Potential overall heat exposure reduction associated with implementation of heat mitigation strategies in Los Angeles

D. J. Sailor, J. Anand, L. Kalkstein

Research output: Contribution to journalArticle

Abstract

We analyzed two historical extreme heat events in Los Angeles to explore the potential of increasing vegetative cover and surface solar reflectance (albedo) to reduce total exposure (indoor and outdoor) to dangerously hot conditions. We focus on three population subgroups, the elderly, office workers, and outdoor workers, and explore the extreme case where each subgroup does not have functioning air conditioning in their residences. For each heat event, we conducted atmospheric model simulations for a control case and four mitigation cases with varying levels of increased albedo and vegetation cover. Simultaneously, we conducted building simulations of representative residential buildings that lacked mechanical air conditioning. These simulations factored in both the indirect cooling effects associated with neighborhood implementation of mitigation strategies and the direct effects of high albedo roofing on the individual buildings. From both the atmospheric and building models, we exported hourly values of air temperature and dew point temperature, and used this information in combination with various scenarios of occupant behavior to create profiles of individual heat exposure. We also gathered heat-mortality data for the two heat events and developed a synoptic climatology-based relationship between exposure and excess mortality. This relationship was then applied to the scenarios in which albedo and canopy cover were increased. The results suggest that improvements in indoor thermal conditions are responsible for a sizable portion of the health benefit of large-scale implementation of heat mitigation strategies.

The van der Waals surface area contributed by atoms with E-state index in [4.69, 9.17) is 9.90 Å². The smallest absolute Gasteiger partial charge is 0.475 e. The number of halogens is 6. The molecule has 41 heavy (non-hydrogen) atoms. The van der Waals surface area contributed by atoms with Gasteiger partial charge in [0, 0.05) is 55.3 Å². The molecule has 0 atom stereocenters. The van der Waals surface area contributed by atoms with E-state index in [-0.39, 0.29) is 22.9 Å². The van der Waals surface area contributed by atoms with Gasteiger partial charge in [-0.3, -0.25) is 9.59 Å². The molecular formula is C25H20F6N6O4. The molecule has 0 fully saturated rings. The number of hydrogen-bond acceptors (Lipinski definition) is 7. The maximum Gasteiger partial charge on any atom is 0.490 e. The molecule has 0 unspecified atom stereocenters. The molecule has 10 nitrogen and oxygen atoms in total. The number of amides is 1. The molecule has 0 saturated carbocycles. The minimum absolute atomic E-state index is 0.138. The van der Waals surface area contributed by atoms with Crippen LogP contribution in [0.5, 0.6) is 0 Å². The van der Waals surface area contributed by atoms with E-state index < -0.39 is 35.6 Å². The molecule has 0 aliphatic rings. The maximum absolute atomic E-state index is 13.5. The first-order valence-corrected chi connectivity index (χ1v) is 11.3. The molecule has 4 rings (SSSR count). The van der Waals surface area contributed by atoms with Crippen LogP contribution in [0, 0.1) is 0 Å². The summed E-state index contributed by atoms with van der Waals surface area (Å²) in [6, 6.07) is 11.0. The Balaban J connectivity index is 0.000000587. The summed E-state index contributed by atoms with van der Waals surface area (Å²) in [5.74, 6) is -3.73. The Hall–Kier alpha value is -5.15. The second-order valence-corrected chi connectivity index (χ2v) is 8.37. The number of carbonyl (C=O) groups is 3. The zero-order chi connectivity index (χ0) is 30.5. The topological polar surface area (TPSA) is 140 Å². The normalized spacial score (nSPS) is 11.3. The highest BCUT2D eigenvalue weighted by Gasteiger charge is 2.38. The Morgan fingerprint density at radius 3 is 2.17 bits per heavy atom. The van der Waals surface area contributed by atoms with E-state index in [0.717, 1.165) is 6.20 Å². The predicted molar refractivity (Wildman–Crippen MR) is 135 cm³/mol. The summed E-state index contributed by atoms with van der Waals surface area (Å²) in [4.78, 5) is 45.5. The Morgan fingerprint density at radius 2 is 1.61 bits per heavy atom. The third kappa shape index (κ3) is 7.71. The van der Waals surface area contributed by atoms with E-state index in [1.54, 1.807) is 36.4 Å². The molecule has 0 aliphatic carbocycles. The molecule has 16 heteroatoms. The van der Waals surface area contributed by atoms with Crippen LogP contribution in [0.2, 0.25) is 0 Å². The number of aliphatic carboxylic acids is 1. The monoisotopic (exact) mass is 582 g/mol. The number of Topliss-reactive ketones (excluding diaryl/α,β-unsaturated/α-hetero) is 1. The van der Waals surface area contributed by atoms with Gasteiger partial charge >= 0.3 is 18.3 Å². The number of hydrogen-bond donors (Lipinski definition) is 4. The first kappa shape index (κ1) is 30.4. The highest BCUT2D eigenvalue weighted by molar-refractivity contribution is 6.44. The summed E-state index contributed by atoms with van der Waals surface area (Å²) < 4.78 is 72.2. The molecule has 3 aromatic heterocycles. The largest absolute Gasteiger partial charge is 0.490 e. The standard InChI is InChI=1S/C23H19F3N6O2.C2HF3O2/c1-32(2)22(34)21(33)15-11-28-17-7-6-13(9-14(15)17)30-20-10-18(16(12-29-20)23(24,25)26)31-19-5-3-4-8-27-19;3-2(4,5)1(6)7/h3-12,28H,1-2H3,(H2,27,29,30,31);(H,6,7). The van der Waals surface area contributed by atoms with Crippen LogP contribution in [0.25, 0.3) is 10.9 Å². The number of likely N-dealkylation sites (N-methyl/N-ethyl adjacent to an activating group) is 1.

Original languageEnglish (US)
JournalInternational journal of biometeorology
DOIs
StateAccepted/In press - 2020

Keywords

  • Heat exposure
  • Heat mitigation
  • Heat-related health
  • Individually experienced temperatures
  • Indoor environmental quality

ASJC Scopus subject areas

  • Ecology
  • Atmospheric Science
  • Health, Toxicology and Mutagenesis

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